Saturday, May 3, 2008


May 3, 2008

Fitzcarraldo (1982) ****1/2

Directed by Werner Herzog

Fitzcarraldo is a visual masterpiece. There are scenes that astound not only the eyes, but also the mind. The sequence involving the transport of a steamboat over a mountain shows an effort in filmmaking that almost transcends even the highest standards. As usual with a Herzog film, nature becomes the driving force of the movie. During and after the second hour of the film, the dialogue becomes very sparse. Sometimes, more than ten minutes pass without any words spoken at all. I can almost guarantee that images from this movie are going to stay with me for the rest of my life.

This is the second film of Herzog’s that I have seen. The first was Aguirre, The Wrath of God, which is one of Roger Ebert’s favorite movies. Filmspotting had done a Herzog/Kinski marathon, so Fitzcarraldo is the second of what will ultimately be six movies showcasing the legendary collaboration between these two eccentrics. In Aguirre, Klaus Kinski completely dives head first into camp with a performance so big, it actually overshadows some of the amazing nature shots. When an actor can pull focus from natural beauty, that’s one heck of an actor.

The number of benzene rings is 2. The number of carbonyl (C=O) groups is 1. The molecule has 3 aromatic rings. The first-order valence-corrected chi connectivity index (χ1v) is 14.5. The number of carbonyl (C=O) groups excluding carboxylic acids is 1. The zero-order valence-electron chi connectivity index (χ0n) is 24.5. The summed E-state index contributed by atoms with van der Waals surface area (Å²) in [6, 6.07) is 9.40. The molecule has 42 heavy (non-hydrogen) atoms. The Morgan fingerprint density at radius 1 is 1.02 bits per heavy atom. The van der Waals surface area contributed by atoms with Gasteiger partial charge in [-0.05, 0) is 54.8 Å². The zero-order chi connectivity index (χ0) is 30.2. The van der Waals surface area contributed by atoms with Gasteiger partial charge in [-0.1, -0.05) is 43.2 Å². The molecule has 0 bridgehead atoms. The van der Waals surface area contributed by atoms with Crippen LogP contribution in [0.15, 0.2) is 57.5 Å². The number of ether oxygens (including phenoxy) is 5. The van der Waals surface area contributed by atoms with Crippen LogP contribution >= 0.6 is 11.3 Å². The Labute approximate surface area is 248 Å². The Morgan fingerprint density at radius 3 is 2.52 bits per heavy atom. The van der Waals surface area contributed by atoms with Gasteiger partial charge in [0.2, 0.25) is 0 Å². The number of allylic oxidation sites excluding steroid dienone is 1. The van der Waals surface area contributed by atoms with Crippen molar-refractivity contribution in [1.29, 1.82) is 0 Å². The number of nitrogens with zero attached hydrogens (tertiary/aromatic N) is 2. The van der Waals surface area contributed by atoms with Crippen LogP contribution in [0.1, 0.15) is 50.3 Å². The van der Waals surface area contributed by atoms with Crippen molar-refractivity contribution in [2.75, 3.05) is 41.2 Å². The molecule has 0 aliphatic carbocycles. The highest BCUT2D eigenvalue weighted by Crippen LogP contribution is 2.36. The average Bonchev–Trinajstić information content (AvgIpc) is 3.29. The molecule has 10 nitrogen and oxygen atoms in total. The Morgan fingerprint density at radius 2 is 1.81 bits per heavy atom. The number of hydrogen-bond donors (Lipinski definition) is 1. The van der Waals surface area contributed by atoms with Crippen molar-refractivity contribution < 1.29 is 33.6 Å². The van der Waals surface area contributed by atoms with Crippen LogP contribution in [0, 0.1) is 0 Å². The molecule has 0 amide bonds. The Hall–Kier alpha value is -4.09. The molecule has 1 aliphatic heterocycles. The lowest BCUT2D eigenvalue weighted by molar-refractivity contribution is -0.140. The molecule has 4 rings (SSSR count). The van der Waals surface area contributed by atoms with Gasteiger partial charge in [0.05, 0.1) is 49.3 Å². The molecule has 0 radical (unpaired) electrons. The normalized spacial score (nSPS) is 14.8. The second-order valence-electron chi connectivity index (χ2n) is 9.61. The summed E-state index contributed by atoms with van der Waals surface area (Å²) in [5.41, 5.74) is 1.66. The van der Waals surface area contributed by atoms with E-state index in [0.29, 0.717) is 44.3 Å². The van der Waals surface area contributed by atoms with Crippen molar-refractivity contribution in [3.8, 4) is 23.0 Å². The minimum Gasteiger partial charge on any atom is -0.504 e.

I’m glad I saw Aguirre first, because now I appreciate Kinski’s performance in Fitzcarraldo in a way I couldn’t without seeing him act before. Kinski does have moments of complete abandon, uttering sometimes ridiculous dialogue with 150 percent commitment (I invented rubber! I will outrubber you!). Yet, for most of the film, he is a soft-spoken, non-threatening presence which completely makes sense since he is almost running headfirst into danger for a dream which is pretty much unfeasible.